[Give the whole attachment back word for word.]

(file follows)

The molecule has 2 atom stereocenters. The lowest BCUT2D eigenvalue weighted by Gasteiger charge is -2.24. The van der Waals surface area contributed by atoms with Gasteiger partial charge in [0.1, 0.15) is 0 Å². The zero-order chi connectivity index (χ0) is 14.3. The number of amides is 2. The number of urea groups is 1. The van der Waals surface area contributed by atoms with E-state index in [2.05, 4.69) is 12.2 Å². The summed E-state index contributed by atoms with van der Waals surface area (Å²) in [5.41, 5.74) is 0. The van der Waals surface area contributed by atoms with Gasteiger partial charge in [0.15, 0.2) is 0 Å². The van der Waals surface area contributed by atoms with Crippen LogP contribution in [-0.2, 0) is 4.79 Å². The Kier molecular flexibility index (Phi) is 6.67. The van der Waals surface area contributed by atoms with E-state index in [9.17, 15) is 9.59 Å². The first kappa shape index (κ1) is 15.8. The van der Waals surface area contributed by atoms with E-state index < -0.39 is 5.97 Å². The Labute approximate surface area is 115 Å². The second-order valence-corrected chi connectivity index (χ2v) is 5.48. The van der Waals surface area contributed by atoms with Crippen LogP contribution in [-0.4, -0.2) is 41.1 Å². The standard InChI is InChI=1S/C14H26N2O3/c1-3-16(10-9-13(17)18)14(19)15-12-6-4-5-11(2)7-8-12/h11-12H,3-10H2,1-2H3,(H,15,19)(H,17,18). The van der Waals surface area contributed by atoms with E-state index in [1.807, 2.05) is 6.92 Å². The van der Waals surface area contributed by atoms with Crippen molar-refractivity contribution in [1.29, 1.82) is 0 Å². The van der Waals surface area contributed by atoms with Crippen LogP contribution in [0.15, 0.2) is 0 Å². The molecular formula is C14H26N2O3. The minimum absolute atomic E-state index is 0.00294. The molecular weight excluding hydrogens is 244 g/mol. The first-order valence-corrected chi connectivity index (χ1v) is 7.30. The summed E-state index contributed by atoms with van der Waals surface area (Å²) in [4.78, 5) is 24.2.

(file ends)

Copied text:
The molecule has 2 atom stereocenters. The lowest BCUT2D eigenvalue weighted by Gasteiger charge is -2.24. The van der Waals surface area contributed by atoms with Gasteiger partial charge in [0.1, 0.15) is 0 Å². The zero-order chi connectivity index (χ0) is 14.3. The number of amides is 2. The number of urea groups is 1. The van der Waals surface area contributed by atoms with E-state index in [2.05, 4.69) is 12.2 Å². The summed E-state index contributed by atoms with van der Waals surface area (Å²) in [5.41, 5.74) is 0. The van der Waals surface area contributed by atoms with Gasteiger partial charge in [0.15, 0.2) is 0 Å². The van der Waals surface area contributed by atoms with Crippen LogP contribution in [-0.2, 0) is 4.79 Å². The Kier molecular flexibility index (Phi) is 6.67. The van der Waals surface area contributed by atoms with E-state index in [9.17, 15) is 9.59 Å². The first kappa shape index (κ1) is 15.8. The van der Waals surface area contributed by atoms with E-state index < -0.39 is 5.97 Å². The Labute approximate surface area is 115 Å². The second-order valence-corrected chi connectivity index (χ2v) is 5.48. The van der Waals surface area contributed by atoms with Crippen LogP contribution in [-0.4, -0.2) is 41.1 Å². The standard InChI is InChI=1S/C14H26N2O3/c1-3-16(10-9-13(17)18)14(19)15-12-6-4-5-11(2)7-8-12/h11-12H,3-10H2,1-2H3,(H,15,19)(H,17,18). The van der Waals surface area contributed by atoms with E-state index in [1.807, 2.05) is 6.92 Å². The van der Waals surface area contributed by atoms with Crippen molar-refractivity contribution in [1.29, 1.82) is 0 Å². The van der Waals surface area contributed by atoms with Crippen LogP contribution in [0.15, 0.2) is 0 Å². The molecular formula is C14H26N2O3. The minimum absolute atomic E-state index is 0.00294. The molecular weight excluding hydrogens is 244 g/mol. The first-order valence-corrected chi connectivity index (χ1v) is 7.30. The summed E-state index contributed by atoms with van der Waals surface area (Å²) in [4.78, 5) is 24.2.